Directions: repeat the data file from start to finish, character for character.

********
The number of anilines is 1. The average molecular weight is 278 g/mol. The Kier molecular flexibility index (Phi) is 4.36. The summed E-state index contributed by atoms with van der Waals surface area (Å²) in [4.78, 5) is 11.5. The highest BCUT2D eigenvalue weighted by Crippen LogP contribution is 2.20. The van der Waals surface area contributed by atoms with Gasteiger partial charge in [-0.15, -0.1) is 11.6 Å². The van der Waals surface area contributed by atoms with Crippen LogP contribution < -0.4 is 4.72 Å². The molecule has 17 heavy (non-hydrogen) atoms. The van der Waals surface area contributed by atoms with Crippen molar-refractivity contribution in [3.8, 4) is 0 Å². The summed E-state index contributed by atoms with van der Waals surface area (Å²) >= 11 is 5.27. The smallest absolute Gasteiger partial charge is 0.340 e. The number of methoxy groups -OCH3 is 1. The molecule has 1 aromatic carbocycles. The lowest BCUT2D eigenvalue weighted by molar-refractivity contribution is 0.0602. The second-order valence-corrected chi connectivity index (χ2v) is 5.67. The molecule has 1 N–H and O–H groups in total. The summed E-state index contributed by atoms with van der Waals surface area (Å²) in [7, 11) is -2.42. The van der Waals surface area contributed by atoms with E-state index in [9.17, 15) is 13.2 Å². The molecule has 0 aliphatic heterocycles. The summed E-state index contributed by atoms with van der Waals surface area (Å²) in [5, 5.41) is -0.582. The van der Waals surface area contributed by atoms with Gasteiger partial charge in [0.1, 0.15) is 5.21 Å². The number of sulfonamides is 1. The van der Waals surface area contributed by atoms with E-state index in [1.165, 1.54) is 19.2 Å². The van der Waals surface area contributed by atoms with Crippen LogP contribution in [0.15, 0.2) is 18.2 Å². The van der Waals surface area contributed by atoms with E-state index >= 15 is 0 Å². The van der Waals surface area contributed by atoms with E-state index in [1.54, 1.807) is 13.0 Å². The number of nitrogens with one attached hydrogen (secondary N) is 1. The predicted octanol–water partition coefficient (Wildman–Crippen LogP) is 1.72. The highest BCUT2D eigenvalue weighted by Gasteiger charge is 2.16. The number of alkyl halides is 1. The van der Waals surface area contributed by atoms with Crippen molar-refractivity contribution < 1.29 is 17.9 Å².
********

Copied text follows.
The number of anilines is 1. The average molecular weight is 278 g/mol. The Kier molecular flexibility index (Phi) is 4.36. The summed E-state index contributed by atoms with van der Waals surface area (Å²) in [4.78, 5) is 11.5. The highest BCUT2D eigenvalue weighted by Crippen LogP contribution is 2.20. The van der Waals surface area contributed by atoms with Gasteiger partial charge in [-0.15, -0.1) is 11.6 Å². The van der Waals surface area contributed by atoms with Crippen LogP contribution < -0.4 is 4.72 Å². The molecule has 17 heavy (non-hydrogen) atoms. The van der Waals surface area contributed by atoms with Crippen molar-refractivity contribution in [3.8, 4) is 0 Å². The summed E-state index contributed by atoms with van der Waals surface area (Å²) >= 11 is 5.27. The smallest absolute Gasteiger partial charge is 0.340 e. The number of methoxy groups -OCH3 is 1. The molecule has 1 aromatic carbocycles. The lowest BCUT2D eigenvalue weighted by molar-refractivity contribution is 0.0602. The second-order valence-corrected chi connectivity index (χ2v) is 5.67. The molecule has 1 N–H and O–H groups in total. The summed E-state index contributed by atoms with van der Waals surface area (Å²) in [7, 11) is -2.42. The van der Waals surface area contributed by atoms with E-state index in [9.17, 15) is 13.2 Å². The molecule has 0 aliphatic heterocycles. The summed E-state index contributed by atoms with van der Waals surface area (Å²) in [5, 5.41) is -0.582. The van der Waals surface area contributed by atoms with Gasteiger partial charge in [0.1, 0.15) is 5.21 Å². The number of sulfonamides is 1. The van der Waals surface area contributed by atoms with E-state index in [1.165, 1.54) is 19.2 Å². The van der Waals surface area contributed by atoms with Crippen LogP contribution in [0.15, 0.2) is 18.2 Å². The van der Waals surface area contributed by atoms with E-state index >= 15 is 0 Å². The van der Waals surface area contributed by atoms with E-state index in [1.54, 1.807) is 13.0 Å². The number of nitrogens with one attached hydrogen (secondary N) is 1. The predicted octanol–water partition coefficient (Wildman–Crippen LogP) is 1.72. The highest BCUT2D eigenvalue weighted by Gasteiger charge is 2.16. The number of alkyl halides is 1. The van der Waals surface area contributed by atoms with Crippen molar-refractivity contribution < 1.29 is 17.9 Å².